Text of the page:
(Advising with passion Vs. Selling with routine)
Recently, my lovely wife and I decided to go mattress shopping. Little did I know, but mattress shopping is not as easy as it sounds – the perfect bed, it is a difficult choice to make. I remember one of the stores we visited, the associate agreed and added, “….buying a mattress is harder than buying a car.” She was damn right about that.
Imagine, if you will, the following scenarios and be thinking about who had the best first impression, delivery, why, and who you would have rathered bought from.
As we pull into the parking lot, we notice that there are two women sitting on the curb smoking cigarettes. Immediately after entering the building, they approach us in a hurry to help us make this decision. It is noticed that the older of the two women has quickly slipped a piece of gum into her mouth, misted with some fragrance, and is determined to help wipe our memories of them smoking.
Quickly, she begins asking about what our requirements are, as a couple. Then, she asks each of us what we prefer as individuals. She guides us through the store, only showing us the mattresses that meet our specifications! It is clear that she not only knows how to sell, but that she is very knowledgeable of the mattresses and what they offer. She is very open and honest, answers each of our questions with sincerity, and gives us the pros and cons to each of the beds that we show interest in. As we are ready to leave, we’ve narrowed our selection down to two beds, but one (the most expensive one, of course) has really caught the eye of my wife. Since the sales woman had done such a good job of listening and trying to understand our needs, she offered us a discount for the bed, which impressed us (and made my wallet happy).
Upon entering the establishment, a man wearing a complete business suit hurries to us, flashes his toothy, white grin, and greets us by asking about the t-shirts we are wearing. We tell him that we have just completed a 5K in support of Breast Cancer and we were participating with the school where my wife teaches. He makes a connection with us by telling us that his son used to work there and then says, “I’d like for you to tell all our school friends about the deal I’m going to make for you today.”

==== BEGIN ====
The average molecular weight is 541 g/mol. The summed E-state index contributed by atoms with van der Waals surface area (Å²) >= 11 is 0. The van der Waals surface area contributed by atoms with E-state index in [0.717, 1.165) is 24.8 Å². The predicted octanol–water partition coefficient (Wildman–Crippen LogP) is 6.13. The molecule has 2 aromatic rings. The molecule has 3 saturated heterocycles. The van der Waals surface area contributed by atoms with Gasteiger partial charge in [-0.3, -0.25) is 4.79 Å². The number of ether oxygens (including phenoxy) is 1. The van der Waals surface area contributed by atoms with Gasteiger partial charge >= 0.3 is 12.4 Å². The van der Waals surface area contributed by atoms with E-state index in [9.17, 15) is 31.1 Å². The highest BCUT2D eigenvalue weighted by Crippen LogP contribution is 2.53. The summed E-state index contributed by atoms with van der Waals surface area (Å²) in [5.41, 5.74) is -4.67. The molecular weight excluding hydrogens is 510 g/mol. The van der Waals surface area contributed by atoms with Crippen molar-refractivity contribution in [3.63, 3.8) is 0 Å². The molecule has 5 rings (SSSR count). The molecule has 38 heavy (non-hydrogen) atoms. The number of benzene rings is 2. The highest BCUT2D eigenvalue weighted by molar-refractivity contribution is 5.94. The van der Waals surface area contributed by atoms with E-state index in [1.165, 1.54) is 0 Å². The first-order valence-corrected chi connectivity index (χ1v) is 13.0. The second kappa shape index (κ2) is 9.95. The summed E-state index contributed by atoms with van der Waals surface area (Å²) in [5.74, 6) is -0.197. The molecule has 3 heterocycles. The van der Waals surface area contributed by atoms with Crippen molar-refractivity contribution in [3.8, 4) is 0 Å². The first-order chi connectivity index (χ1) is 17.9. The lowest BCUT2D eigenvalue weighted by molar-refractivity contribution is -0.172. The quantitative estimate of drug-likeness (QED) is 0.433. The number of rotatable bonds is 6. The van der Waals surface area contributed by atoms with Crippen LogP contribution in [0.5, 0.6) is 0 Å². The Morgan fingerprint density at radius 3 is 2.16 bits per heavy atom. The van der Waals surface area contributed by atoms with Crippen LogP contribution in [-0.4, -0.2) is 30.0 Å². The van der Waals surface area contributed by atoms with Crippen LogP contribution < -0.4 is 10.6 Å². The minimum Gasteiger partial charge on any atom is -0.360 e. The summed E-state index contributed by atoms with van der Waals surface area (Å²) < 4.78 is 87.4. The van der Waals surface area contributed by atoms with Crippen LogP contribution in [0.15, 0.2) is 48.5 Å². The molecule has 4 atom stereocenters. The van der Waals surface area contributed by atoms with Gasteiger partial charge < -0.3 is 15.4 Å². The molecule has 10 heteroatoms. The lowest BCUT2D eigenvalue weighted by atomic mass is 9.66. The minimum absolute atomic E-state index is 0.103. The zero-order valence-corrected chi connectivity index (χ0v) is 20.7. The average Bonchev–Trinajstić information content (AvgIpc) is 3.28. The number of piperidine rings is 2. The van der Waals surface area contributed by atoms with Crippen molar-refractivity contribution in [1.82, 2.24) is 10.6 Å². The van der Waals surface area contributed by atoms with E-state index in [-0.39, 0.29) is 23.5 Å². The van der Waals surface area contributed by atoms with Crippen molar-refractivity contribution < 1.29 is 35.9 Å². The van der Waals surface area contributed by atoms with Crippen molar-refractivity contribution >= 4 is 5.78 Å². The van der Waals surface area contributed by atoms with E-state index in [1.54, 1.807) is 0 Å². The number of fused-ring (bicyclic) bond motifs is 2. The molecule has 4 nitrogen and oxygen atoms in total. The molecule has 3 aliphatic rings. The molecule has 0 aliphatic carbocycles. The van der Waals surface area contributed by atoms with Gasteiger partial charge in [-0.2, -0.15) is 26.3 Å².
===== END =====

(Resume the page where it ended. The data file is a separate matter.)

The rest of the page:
Highly confident that he would have the “best deal in town”, he begins with the low statistics of bring backs and the high level of compliments that this company receives. Then, he explains to us all of the beds in the store, explaining the color-coding that they use. Then, he asked that we sit on each of the beds and tell him what we liked/disliked about each of them. Although my wife kindly went along with his requests, I’d already had my share of lying down and getting up. Therefore, I began asking questions about the quality of each of the beds with regards to their price. He responded with each of the beds that “they are the best in that particular category and if you like it, I would recommend it”. In addition to some clichés (100 % satisfaction guaranteed and we do not sell mattresses, we sell happiness….etc.)
Eventually, because my wife really liked the bed from the other store, she inquired and asked if they had one similar. He promised that he would meet the deal because he wanted to “save us that money”. However, being competitive he asked us about the offer from the other store (hmmm!) So, he offered us a bed for $100.00 dollars less and was willing to throw in all the additional things that she had promised too.
In conclusion, we decided to go back to Store A and ultimately bought the mattress from her. In our society right now, $100.00 is a lot of money for some and so some people would probably ask why we chose to pay so much for a bed when we had the opportunity to buy and save that $100.00. However, to us, the answer is simple and makes a lot of sense. Sure, the associates from Store A did not give the best first impression, but her passion, dedication to the store, and knowledge of each mattress helped us in making this decision. She was not pushy and it was clear she was not worried about “making the sale”. Store B associate had an impeccable exterior and a flawless first impression, but his approach was very robotic and emotionless. He could recall the training manual without mistake, but he really made it clear he needed “the sale”.
In addition, after returning to Store A and explaining the “deal” that he had offered, she sat us down and helped us research the bed. We discovered that the bed that he was “saving us money for” ended up being last year’s model and in fact, he was overcharging us for the bed. Now, I have this feeling to go back to tell him that the other store is the winner (in your face).
Finally, I appreciated her skills and thanked her for being honest and she replied, “Simply, I put myself in my customers’ shoes and I know they will go shopping in different places and they will decide for themselves. So I show the pros and cons of each item and I try to make the best offer.” We happily (well, sort of) shelled out the money and now have gotten some of the best sleep we’ve had in our lives.